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Lawmakers to consider cell phone use behind the wheel – again

Next month, lawmakers will consider – for at least the ninth time in 14 years – prohibiting drivers from talking or reading text messages on a cell phone while driving unless they use a hands-free device. With regret, sponsors believe the mounting number of cell phone-related accidents may make their legislative fight easier this time around.

“Just look at the number of fatalities in the last week and a half,” said Rep. Sylvia Gale, a Nashua Democrat sponsoring one of two bills dealing with cell phone use this session. “What more do you want?”

Just before Christmas, a retired fire chief from Amherst was killed while getting his mail when he was hit by a 20-year-old man who told the police he was texting while driving. The driver, Travis Hobbs of Mont Vernon, has been charged with negligent homicide. That same week, a Brookline mother of three was killed when her SUV was rear-ended by a truck driven by 31-year-old Greg Cullen of Milford, the police said. The police have ruled out speed and alcohol as factors and said they are investigating whether cell phone usage or another type of distracted driving played a role.

There are almost no restrictions on cell phone use behind the wheel in New Hampshire, and in that regard, New Hampshire is not unusual. Only 12 states have adopted the hands-free cell phone law that New Hampshire lawmakers will consider next year, according to the Governors Highway Safety Association. Gale’s bill focuses only on cell phone use. The second bill, sponsored by Rep. Laura Pantelakos, a Portsmouth Democrat, aims to prohibit all forms of distracted driving but identifies cell phone, video game and computer use as particular offenses.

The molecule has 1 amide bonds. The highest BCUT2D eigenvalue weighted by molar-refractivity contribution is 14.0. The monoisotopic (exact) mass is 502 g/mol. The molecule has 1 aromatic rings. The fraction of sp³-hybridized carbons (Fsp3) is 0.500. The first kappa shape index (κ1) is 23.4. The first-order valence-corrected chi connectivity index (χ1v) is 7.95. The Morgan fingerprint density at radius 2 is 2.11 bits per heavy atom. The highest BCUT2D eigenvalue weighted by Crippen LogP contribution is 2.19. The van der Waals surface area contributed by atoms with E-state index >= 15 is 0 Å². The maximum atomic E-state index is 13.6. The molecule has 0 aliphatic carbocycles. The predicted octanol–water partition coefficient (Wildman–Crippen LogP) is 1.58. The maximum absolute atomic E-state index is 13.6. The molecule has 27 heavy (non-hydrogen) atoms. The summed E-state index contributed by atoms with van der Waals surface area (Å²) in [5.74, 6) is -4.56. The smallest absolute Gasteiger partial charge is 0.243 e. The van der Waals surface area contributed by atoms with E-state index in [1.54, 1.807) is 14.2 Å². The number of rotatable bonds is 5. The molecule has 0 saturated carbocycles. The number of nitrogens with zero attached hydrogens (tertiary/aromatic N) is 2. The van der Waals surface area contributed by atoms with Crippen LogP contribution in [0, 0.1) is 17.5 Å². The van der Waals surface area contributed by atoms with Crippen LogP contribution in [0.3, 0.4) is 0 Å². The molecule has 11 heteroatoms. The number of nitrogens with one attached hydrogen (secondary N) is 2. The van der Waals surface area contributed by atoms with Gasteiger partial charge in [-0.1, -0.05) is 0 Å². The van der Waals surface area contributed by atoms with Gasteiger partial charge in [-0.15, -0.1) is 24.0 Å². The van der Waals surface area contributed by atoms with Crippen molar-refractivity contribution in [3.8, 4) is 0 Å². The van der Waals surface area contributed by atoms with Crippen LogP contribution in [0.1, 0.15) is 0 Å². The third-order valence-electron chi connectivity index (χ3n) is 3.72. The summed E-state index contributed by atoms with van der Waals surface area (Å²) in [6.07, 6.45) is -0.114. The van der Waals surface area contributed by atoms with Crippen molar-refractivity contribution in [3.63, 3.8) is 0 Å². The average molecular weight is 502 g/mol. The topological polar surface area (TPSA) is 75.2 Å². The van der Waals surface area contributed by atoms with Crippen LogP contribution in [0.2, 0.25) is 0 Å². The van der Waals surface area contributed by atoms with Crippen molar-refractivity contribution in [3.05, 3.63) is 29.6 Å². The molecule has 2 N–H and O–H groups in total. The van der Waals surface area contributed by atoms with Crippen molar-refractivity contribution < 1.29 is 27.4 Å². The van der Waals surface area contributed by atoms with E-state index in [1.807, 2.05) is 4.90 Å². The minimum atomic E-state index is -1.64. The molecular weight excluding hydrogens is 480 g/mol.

The exception to New Hampshire’s lack of cell phone restrictions dates to 2009, when lawmakers made it illegal to compose a text message while driving; 40 other states have done the same, according to the Governors Highway Safety Association. But the New Hampshire law does not prohibit drivers from reading a text message while driving.

That distinction, however, is before the state Supreme Court, which is considering the appeal of Chad Belleville of Barnstead, who is serving 3½ to seven years in prison for vehicular assault and second-degree assault. According to court records, Belleville looked down at his cell phone in December 2010 to read a text message just before he veered across the center line and hit an oncoming car.

At oral arguments in October, Belleville’s lawyer, David Rothstein, told the justices, “I don’t know that looking down at your cell phone is different than looking back at your kids who spit up while you’re driving.” The court has not issued its opinion.

The two bills going before lawmakers would not only make Belleville’s actions more clearly illegal but also make it easier for the police to intervene when they suspect prohibited cell phone use.

Gale’s bill would prohibit anyone except police officers, firefighters and other emergency personnel responding to an emergency situation from holding a cell phone while driving. Making calls via bluetooth technology, which allows drivers to place and have conversations without touching a phone, would be allowed. Violators could be fined up to $100.